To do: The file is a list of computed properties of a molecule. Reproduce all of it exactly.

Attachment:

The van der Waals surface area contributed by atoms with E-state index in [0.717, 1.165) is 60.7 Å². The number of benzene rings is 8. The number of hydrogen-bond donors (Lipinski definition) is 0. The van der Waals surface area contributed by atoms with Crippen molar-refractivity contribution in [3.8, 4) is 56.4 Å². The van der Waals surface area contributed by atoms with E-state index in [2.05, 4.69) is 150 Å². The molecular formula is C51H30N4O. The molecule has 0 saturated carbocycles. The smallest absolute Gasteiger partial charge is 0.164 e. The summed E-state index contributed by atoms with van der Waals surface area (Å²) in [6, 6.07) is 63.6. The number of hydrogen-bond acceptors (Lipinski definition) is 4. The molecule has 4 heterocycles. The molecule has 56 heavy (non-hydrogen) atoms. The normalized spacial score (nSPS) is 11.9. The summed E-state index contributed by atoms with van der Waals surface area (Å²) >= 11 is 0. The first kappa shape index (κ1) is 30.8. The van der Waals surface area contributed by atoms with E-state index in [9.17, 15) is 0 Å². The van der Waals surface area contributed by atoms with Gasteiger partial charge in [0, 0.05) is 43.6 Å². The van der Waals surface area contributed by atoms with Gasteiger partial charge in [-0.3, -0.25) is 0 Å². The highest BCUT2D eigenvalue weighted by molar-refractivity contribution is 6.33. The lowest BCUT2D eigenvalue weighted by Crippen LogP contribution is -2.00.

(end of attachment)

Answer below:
The van der Waals surface area contributed by atoms with E-state index in [0.717, 1.165) is 60.7 Å². The number of benzene rings is 8. The number of hydrogen-bond donors (Lipinski definition) is 0. The van der Waals surface area contributed by atoms with Crippen molar-refractivity contribution in [3.8, 4) is 56.4 Å². The van der Waals surface area contributed by atoms with E-state index in [2.05, 4.69) is 150 Å². The molecular formula is C51H30N4O. The molecule has 0 saturated carbocycles. The smallest absolute Gasteiger partial charge is 0.164 e. The summed E-state index contributed by atoms with van der Waals surface area (Å²) in [6, 6.07) is 63.6. The number of hydrogen-bond acceptors (Lipinski definition) is 4. The molecule has 4 heterocycles. The molecule has 56 heavy (non-hydrogen) atoms. The normalized spacial score (nSPS) is 11.9. The summed E-state index contributed by atoms with van der Waals surface area (Å²) >= 11 is 0. The first kappa shape index (κ1) is 30.8. The van der Waals surface area contributed by atoms with E-state index in [9.17, 15) is 0 Å². The van der Waals surface area contributed by atoms with Gasteiger partial charge in [0, 0.05) is 43.6 Å². The van der Waals surface area contributed by atoms with Gasteiger partial charge in [-0.3, -0.25) is 0 Å². The highest BCUT2D eigenvalue weighted by molar-refractivity contribution is 6.33. The lowest BCUT2D eigenvalue weighted by Crippen LogP contribution is -2.00.